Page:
This is Not a Werewolf Story

Title: This is Not a Werewolf Story

Author: Sandra Evans

Raul doesn’t like to talk too much. Not that there’s much he could talk about, even if he wanted to. During the week he lives at a boarding school for kids who have troubled home lives, and during the weekends, he goes deep into the mystery of White Deer Woods, which surrounds the school. When Vincent comes, Raul cautiously hopes he’s made his first real friend. But a cougar lurks in the woods, and Raul may not be able to hold all the parts of his life together anymore.

I really liked this. Raul’s personality shines through from the start: a thinker, who has a hard time saying what’s going on in his head. He also realizes a lot of what he thinks probably isn’t acceptable to say, like his mental commentary on the types of books English teachers think are good reading and how depressing they all are. In some ways his reticence goes deeper than a mere dislike of talking. He’s learned words are flimsy, easily broken things, and that the woods needs no words to communicate.

I liked the way the magic weaves so subtly through the story. Raul can’t think of himself as a werewolf, because he’s read about werewolves and what kind of monster they are. Instead, the power is as much a part of him as his thought life, though he tries to keep woods things for the woods. I liked the twists with light, and the various pieces that need to be in place for everything to work. The war he has against the cougar works on multiple fronts. Even when he starts to piece things together, there’s enough mystery unfolding to keep him off-balance.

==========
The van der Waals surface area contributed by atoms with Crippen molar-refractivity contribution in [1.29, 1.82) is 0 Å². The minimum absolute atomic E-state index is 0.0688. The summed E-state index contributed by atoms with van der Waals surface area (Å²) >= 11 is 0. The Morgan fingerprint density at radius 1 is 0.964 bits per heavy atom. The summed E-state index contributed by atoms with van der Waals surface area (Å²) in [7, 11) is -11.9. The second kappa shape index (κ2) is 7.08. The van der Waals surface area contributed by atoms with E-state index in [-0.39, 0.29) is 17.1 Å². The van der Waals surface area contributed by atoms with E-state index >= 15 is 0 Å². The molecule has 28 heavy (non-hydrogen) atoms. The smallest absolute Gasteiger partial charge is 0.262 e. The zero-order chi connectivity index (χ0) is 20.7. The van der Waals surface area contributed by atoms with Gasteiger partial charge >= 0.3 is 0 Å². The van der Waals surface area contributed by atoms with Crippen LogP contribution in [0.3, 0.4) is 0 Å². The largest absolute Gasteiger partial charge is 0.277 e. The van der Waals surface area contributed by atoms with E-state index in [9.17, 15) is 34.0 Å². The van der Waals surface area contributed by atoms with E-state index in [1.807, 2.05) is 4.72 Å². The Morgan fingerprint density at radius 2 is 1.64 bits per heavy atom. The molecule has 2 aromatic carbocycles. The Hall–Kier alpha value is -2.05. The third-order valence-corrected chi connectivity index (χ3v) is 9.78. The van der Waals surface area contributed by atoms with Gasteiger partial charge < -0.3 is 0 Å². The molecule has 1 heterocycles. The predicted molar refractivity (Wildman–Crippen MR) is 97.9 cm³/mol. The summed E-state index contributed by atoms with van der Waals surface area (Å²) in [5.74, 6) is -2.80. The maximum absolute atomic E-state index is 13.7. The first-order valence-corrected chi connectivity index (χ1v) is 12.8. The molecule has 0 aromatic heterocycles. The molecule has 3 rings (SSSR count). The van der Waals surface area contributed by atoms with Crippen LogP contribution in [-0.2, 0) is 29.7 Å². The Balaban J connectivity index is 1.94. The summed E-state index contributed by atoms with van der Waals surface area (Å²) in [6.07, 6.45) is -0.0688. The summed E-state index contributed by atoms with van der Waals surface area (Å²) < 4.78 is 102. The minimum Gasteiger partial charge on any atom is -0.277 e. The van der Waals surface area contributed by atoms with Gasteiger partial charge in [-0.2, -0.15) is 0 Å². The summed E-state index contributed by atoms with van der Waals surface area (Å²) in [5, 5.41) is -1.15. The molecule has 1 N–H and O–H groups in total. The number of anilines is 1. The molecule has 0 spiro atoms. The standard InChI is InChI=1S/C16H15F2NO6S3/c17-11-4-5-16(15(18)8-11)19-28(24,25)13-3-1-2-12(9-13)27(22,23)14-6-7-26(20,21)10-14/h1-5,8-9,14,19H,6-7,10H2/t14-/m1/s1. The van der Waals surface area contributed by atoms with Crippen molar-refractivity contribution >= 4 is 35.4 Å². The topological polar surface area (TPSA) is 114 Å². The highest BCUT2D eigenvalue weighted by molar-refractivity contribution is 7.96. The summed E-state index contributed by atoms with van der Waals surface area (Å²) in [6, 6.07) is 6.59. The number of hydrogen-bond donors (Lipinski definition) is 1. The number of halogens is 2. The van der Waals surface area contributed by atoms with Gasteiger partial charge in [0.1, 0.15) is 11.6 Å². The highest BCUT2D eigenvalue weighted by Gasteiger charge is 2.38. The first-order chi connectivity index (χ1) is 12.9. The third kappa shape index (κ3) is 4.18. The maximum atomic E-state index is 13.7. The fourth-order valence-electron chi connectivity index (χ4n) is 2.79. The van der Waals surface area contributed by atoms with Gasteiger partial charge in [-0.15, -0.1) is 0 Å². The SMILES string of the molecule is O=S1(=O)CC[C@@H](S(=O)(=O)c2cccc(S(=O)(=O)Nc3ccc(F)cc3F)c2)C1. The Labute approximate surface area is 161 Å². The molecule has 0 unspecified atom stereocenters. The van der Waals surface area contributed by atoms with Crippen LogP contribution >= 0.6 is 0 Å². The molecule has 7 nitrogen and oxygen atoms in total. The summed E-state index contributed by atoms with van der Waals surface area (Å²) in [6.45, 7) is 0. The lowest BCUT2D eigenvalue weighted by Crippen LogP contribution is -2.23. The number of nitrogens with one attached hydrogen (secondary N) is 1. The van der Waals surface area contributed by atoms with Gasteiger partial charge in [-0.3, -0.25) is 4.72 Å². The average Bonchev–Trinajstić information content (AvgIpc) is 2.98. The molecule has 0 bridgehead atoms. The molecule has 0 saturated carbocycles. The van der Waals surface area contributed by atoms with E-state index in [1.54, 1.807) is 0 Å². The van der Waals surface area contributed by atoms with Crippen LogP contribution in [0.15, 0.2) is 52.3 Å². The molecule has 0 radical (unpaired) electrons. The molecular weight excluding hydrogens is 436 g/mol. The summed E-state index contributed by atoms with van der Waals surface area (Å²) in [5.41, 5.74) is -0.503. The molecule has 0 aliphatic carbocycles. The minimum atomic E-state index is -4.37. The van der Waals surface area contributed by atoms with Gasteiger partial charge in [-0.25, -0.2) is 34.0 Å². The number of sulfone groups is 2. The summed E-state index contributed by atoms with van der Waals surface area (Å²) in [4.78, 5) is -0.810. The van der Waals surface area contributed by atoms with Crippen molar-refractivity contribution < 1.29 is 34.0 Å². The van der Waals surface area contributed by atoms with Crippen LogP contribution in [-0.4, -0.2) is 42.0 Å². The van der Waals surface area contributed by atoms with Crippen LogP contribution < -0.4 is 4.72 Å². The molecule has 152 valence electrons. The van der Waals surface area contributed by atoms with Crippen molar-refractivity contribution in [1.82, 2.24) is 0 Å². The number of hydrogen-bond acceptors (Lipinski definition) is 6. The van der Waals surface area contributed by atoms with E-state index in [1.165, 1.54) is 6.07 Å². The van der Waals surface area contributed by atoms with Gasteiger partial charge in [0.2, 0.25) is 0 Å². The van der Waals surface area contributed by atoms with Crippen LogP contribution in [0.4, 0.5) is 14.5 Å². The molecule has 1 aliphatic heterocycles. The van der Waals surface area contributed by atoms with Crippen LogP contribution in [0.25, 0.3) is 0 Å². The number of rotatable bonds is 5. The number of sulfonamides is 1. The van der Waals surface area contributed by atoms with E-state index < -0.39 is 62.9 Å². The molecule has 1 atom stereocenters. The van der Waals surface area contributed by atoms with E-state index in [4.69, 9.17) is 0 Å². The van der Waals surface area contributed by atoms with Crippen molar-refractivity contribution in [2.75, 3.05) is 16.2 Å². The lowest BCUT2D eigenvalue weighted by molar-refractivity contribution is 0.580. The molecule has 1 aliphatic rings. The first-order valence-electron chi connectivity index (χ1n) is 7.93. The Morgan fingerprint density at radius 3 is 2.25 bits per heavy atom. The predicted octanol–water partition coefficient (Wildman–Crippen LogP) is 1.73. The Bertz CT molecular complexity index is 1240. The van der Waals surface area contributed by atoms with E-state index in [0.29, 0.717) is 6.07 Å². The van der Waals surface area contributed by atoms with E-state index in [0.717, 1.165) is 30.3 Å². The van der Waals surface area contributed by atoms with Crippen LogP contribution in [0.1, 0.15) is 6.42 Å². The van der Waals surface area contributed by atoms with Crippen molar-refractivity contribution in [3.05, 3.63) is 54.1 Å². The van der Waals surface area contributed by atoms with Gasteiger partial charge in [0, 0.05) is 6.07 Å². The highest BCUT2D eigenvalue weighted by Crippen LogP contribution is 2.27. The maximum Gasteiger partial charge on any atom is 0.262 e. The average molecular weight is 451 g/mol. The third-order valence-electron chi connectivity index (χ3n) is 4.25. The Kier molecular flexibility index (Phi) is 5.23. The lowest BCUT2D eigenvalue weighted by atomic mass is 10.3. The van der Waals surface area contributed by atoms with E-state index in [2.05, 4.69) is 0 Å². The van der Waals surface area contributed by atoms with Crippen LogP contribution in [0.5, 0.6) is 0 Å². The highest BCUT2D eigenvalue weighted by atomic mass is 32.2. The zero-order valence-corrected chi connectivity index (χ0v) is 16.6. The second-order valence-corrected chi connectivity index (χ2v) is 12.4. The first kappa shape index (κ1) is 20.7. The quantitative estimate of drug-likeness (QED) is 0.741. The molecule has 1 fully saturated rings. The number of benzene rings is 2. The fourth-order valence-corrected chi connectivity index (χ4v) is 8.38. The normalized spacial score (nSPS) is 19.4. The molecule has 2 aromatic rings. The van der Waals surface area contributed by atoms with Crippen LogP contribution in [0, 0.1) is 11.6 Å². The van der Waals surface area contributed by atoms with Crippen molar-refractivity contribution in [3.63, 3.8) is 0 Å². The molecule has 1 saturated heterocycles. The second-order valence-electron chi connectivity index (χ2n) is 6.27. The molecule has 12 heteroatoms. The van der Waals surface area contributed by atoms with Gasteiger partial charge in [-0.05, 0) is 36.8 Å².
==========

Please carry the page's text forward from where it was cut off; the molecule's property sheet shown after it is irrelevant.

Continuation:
And the end was perfect.

The style is more literary, so even though some exciting moments happen, it can feel slower-paced. It works well in the context, though, as Raul’s not trying to have adventures but to live out his life. The only area where I felt the book stumbled a little is that Raul speaks a fair amount even at the beginning, so it’s left to the other character’s reactions to showcase that this is unusual for him.

All in all, this is a wonderful tale (and has a happy ending!). It wraps up pretty much everything, but I wouldn’t be averse to a sequel to see how Raul’s getting along later in life (and if Vincent ever does muster the courage to face the woods himself). I rate this book Recommended.

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